Former generals in Donald Trump's inner circle made a pact to always be in-country to provide adult supervision of the president when he gained access to America's nuclear arsenal.
Two of the former generals in Donald Trump's cabinet made a private agreement that one of them had to always be in the United States to babysit their boss, according to a new report.
Secretary of Defense James Mattis and John Kelly, who was secretary of Homeland Security and is now Trump's chief of staff, were involved in the agreement, according to the Associated Press.
The report said the arrangement was made so one of them could "keep tabs on the orders rapidly emerging from the White House" in the early days of Trump's presidency.
Trump has surrounded himself with a number of generals, so the revelation that they don't trust him even after he has elevated them is troubling.
His compulsion to put military faces in so many positions of power stands in stark contrast to his own behavior. Trump avoided military service in Vietnam by claiming he had "bone spurs." Later health reports eliminated mention of this supposedly debilitating malady.
Trump also attacked Sen. John McCain for being captured by the Vietcong, infamously insisting McCain is "not a war hero,” and adding, "I like people who weren’t captured."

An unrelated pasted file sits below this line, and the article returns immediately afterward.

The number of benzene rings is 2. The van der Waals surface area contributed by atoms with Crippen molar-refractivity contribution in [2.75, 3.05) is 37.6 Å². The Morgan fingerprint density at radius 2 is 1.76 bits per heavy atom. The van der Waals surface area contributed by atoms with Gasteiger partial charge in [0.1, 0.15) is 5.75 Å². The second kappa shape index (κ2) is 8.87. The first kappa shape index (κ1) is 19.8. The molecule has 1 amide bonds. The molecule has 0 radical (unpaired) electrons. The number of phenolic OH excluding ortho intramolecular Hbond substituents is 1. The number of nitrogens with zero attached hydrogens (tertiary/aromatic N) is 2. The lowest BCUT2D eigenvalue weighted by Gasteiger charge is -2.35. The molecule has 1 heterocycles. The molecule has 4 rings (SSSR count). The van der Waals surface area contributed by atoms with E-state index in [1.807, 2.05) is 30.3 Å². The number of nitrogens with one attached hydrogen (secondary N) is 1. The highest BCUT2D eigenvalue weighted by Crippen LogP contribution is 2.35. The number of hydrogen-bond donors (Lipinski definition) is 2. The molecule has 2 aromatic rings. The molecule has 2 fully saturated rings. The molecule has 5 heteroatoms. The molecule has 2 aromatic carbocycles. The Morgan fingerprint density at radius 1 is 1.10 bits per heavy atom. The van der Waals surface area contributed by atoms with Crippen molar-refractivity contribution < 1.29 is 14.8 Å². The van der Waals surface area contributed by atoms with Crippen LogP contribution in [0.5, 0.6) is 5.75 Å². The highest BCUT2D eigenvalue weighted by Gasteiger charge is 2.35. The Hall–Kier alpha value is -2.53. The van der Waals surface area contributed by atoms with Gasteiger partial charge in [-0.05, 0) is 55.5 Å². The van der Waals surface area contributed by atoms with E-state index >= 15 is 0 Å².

As president, Trump's proposed budgets and health care repeal legislation both target veterans for debilitating cuts. He was even recently rebuked by the Veterans of Foreign Wars and a coalition of veterans' groups for an attempt to cut benefits.
During the presidential campaign, Hillary Clinton warned about the prospect of Trump and his volatile personality being put in command of America's gigantic nuclear arsenal.
"A man you can bait with a tweet," she said, "is not a man we can trust with nuclear weapons."
That the very generals Trump trusted and elevated to positions of power in his administration believe they need to monitor his behavior seems to validate that warning.